Results Transfer of chromosome 8 (location of DNA-PKcs gene) and transfection of a mammalian expression construct containing the DNA-PKcs cDNA restored normal ionising radiation sensitivity and repair of DNA DSBs in XP14BRneo17 cells. DNA sequencing of the DNA-PKcs coding region revealed a 249-bp deletion (between base pairs 3656 and 3904) encompassing exon 31 of the gene.

Conclusion We provide evidence of a novel splice variant of the DNA-PKcs gene associated with radiosensitivity in a patient with xeroderma pigmentosum and report the first double mutant in distinct DNA repair pathways being consistent with viability.

  • Functional complementation
  • radiosensitivity
  • DNA repair
  • DNA-PKcs gene
  • pre-mRNA splicing
  • genetics
  • molecular genetics

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Introduction

Anticancer radiotherapy (RT) protocols exert cytotoxicity by inducing DNA damage, predominantly DNA double-strand breaks (DSBs). Human cells possess enzymatic DNA repair systems which monitor and repair such damage, and the efficacy of DNA repair has a significant impact on the success of RT1. In mammalian cells, two distinct biochemical pathways are responsible for repairing DSBs, homologous recombination and non-homologous end joining (NHEJ).2 NHEJ is the predominant repair pathway whereby the DNA-dependent protein kinase heterodimer containing the Ku80–Ku70 complex binds to DNA ends and recruits DNA-dependent protein kinase catalytic subunit (DNA-PKcs) and its substrate, the Artemis nuclease which prepares DNA ends for ligation. Ligation is mediated by a protein complex containing DNA ligase IV stabilised and stimulated by XRCC4 and Cernunnos-XLF.3 Animal models show that defects in any component of NHEJ can lead to hypersensitivity to ionising radiation (IR), genome instability, immunodeficiency and cancer.4 In humans, defects in the specific genetic components of NHEJ also result in predisposition to lymphoma and leukaemia or to extreme radiosensitivity during RT.5 6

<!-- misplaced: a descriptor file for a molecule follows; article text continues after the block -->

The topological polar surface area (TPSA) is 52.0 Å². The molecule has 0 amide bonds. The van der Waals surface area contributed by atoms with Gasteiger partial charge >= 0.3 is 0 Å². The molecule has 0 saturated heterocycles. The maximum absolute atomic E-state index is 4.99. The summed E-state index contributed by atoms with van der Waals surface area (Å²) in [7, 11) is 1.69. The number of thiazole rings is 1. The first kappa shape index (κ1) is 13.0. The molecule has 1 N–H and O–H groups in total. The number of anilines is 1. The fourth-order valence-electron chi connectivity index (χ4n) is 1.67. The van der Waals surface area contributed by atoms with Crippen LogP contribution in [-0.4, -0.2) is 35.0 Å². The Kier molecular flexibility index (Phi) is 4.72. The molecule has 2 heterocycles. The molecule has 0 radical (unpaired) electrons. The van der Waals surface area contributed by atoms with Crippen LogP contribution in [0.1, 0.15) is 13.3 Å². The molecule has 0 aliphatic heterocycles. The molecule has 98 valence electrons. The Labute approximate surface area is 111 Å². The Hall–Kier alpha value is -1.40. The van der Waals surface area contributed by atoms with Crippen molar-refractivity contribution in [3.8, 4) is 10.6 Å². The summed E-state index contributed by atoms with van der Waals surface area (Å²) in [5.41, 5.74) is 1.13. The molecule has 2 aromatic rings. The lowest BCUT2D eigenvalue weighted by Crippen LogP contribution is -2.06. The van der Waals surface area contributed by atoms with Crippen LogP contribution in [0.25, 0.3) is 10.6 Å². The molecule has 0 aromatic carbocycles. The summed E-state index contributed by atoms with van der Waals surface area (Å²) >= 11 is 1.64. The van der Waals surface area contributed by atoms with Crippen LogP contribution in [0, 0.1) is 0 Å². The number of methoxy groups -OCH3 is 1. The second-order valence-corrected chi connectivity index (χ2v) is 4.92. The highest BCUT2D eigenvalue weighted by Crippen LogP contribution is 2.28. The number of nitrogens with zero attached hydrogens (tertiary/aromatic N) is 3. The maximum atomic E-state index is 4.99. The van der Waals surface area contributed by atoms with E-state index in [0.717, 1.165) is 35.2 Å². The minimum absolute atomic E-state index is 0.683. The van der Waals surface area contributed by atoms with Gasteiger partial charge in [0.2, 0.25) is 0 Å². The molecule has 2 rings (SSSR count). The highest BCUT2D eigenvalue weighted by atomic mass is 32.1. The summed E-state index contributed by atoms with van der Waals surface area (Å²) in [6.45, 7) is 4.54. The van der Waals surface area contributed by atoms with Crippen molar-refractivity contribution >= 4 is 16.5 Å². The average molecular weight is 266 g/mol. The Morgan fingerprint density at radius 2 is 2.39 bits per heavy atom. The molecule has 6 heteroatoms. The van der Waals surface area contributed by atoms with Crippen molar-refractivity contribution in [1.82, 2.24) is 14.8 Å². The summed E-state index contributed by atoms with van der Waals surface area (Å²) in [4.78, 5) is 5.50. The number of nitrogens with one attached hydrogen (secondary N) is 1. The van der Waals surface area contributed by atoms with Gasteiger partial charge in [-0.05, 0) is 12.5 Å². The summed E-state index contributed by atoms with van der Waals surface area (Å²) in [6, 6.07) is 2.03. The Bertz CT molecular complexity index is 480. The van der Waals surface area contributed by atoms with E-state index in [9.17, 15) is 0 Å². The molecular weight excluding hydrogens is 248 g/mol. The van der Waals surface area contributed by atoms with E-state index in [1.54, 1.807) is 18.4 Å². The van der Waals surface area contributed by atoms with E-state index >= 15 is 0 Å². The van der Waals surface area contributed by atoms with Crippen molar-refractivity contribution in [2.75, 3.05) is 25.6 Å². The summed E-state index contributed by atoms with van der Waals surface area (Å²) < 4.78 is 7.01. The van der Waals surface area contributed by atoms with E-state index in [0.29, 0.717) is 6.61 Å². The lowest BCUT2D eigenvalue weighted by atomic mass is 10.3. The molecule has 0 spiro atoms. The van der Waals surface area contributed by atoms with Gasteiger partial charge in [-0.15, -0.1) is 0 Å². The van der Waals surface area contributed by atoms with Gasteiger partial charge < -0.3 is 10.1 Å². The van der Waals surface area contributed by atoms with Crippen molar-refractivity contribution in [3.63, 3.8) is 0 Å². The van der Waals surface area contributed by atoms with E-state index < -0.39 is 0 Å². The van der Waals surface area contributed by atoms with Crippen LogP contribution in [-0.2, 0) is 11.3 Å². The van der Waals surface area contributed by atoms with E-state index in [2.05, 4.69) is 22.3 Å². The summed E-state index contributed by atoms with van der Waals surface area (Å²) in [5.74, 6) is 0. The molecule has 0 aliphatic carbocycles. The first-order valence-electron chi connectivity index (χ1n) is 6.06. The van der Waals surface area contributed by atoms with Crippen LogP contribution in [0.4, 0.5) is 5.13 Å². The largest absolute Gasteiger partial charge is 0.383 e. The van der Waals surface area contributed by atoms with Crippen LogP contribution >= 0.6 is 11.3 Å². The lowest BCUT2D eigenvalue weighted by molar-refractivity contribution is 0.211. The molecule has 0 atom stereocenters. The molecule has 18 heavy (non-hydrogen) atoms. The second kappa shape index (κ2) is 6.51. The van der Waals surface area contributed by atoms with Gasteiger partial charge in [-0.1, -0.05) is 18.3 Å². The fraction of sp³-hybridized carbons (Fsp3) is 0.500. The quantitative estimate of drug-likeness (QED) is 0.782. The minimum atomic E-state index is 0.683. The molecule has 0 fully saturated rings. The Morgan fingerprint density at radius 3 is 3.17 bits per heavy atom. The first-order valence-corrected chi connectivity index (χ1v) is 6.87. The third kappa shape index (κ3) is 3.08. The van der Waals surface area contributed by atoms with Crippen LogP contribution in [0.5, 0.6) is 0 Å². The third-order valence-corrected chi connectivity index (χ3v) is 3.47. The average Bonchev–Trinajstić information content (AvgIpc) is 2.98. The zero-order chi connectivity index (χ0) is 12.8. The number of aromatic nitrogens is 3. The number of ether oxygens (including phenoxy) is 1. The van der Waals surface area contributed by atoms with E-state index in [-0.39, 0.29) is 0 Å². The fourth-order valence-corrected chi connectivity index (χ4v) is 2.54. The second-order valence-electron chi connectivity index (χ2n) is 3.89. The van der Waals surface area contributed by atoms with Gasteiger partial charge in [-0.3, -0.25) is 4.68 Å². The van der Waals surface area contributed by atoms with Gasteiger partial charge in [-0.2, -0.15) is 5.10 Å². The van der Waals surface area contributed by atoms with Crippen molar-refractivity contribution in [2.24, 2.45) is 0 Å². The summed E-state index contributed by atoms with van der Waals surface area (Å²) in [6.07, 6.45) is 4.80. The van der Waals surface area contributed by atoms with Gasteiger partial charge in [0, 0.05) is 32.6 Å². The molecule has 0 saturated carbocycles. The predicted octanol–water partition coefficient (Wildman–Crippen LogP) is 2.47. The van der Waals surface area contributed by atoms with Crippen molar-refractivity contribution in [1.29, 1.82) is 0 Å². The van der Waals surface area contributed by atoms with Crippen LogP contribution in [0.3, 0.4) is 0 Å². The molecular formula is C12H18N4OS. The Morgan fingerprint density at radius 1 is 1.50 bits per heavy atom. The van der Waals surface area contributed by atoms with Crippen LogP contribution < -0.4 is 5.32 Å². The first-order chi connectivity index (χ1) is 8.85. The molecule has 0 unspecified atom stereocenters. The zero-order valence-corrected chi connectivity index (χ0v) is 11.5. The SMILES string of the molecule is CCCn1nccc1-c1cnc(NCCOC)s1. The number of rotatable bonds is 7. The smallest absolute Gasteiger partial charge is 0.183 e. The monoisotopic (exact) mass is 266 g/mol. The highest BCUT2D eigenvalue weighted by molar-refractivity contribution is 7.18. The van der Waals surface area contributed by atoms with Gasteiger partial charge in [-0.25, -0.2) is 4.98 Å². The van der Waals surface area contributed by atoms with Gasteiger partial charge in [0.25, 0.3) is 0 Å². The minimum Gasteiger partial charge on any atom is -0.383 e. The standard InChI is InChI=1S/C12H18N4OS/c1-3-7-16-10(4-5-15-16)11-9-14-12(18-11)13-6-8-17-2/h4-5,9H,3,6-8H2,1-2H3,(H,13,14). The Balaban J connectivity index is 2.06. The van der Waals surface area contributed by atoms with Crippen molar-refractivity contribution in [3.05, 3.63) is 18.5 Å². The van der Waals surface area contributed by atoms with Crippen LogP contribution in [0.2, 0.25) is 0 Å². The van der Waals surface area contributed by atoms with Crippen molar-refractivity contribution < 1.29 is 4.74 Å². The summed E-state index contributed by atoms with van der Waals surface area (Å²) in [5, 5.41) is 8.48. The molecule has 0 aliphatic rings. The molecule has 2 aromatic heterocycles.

Xeroderma pigmentosum (XP) is a rare autosomal recessive disease characterised by sensitivity to sunlight and susceptibility to skin cancers.7 There are seven XP complementation groups (A–G) which define defects in nucleotide excision repair (NER), responsible for excising UV-induced DNA photodamage.8 Although cells from XP patients are not typically sensitive to IR, cellular radiosensitivity has been reported in fibroblasts from an XPG patient and in an XPC patient.9 10 The XPC patient with a truncation in the C-terminus of the XPC protein presented with an angiosarcoma of the scalp, which was treated by surgical excision and RT.11 Following 38 Gy in 19 fractions with 6 MeV electrons, a severe scalp desquamation occurred associated with necrosis of the underlying bone, intracranial oedema and death.